The reasons for Crisp being much more successful than other preachers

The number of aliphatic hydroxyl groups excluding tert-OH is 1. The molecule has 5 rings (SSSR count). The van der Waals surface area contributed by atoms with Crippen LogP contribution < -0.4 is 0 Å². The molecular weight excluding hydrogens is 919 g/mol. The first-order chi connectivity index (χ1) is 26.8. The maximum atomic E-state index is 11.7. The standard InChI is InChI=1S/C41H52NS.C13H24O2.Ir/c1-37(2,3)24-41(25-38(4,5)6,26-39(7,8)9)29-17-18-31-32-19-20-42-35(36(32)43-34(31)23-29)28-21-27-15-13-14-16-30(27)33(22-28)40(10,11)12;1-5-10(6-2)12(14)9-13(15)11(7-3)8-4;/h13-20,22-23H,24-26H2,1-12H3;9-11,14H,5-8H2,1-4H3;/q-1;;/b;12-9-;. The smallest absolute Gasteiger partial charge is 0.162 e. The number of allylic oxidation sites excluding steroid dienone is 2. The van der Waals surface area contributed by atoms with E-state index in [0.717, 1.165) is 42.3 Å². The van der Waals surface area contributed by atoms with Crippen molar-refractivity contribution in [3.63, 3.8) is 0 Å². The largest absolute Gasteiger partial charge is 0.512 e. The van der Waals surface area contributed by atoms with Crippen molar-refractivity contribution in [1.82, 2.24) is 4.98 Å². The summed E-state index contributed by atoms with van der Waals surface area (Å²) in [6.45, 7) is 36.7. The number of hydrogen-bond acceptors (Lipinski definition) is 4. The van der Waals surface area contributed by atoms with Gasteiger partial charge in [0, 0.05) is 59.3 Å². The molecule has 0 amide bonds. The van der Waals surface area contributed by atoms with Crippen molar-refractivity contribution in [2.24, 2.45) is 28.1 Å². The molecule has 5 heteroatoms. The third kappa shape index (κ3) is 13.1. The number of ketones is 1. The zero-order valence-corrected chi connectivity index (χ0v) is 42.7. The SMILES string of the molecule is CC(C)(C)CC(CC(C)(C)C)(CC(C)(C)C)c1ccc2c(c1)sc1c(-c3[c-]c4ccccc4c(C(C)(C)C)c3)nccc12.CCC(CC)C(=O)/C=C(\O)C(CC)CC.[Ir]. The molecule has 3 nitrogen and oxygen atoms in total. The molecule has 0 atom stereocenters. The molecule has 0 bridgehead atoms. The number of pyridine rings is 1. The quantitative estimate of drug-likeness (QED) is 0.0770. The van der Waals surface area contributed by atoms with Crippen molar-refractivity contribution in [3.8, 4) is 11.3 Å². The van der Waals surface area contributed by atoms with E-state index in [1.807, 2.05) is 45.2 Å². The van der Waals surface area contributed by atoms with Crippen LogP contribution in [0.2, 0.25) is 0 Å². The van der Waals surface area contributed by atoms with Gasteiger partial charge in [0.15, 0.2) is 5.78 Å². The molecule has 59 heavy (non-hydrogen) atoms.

Many of Crisp’s fellow ministers, including nominal Reformed evangelicals, could not understand why Crisp was so much more successful than themselves. They raised the cry that Crisp was a poacher of souls as their own members were prepared to ride 12 miles and more to hear Crisp rather than walk round the corner to their local church. As this accusation was tantamount to admitting that possibly something was wrong with their own witness, other methods of criticism were devised. Crisp was accused of taking the doctrine of imputed righteousness literally and believing that Christ truly bore our sin and was actually punished in our stead. He was also accused, oddly enough by the same people, of denying the need for righteousness and affirming that as one was safe and secure in Jesus, one could live as one wished. The former accusation showed the strong impact of Dutch Grotianism on British Reformed doctrine. Grotius looked upon the imputed righteousness of Christ as a mere metaphor, bringing with it no actual transformation from outside (i.e. from God) into the life of the believer. It was a mere pro-forma, arbitrary arrangement between God and man. The latter accusation Robert Traill tells us was made possible because Arminian influence was so strong at the time that it had become respectable evangelicalism to teach that Christ’s atonement merely prepared the way for a salvation which was to be secured by good works. Those who did not believe this were termed ‘licentious’. Actually these ideas strongly contradicted each other as Arminians looked upon the Law as reflecting the eternal nature of God and were thus, in this respect, orthodox, whereas the Grotians looked upon the Law as a temporary device of God to exert moral influence on man which in no way reflected God’s eternal character. Nevertheless, the two schools of thought combined their energies in denouncing Crisp. He answered these groundless accusations in such sermons as Free Grace the Teacher of Good Works and The Use of the Law. None of Crisp’s works were published during his life-time, however, and the rumours grew, especially as his critics were slow to check their own prejudiced views concerning Crisp by actually hearing him preach. Those who did hear Crisp preach who had their heart set on heavenly food, learnt how wrong Crisp’s accusers were in spreading the evil rumour that he interpreted Christian liberty as allowing him to live a life of sin because God looked on him as sinless whatever he did.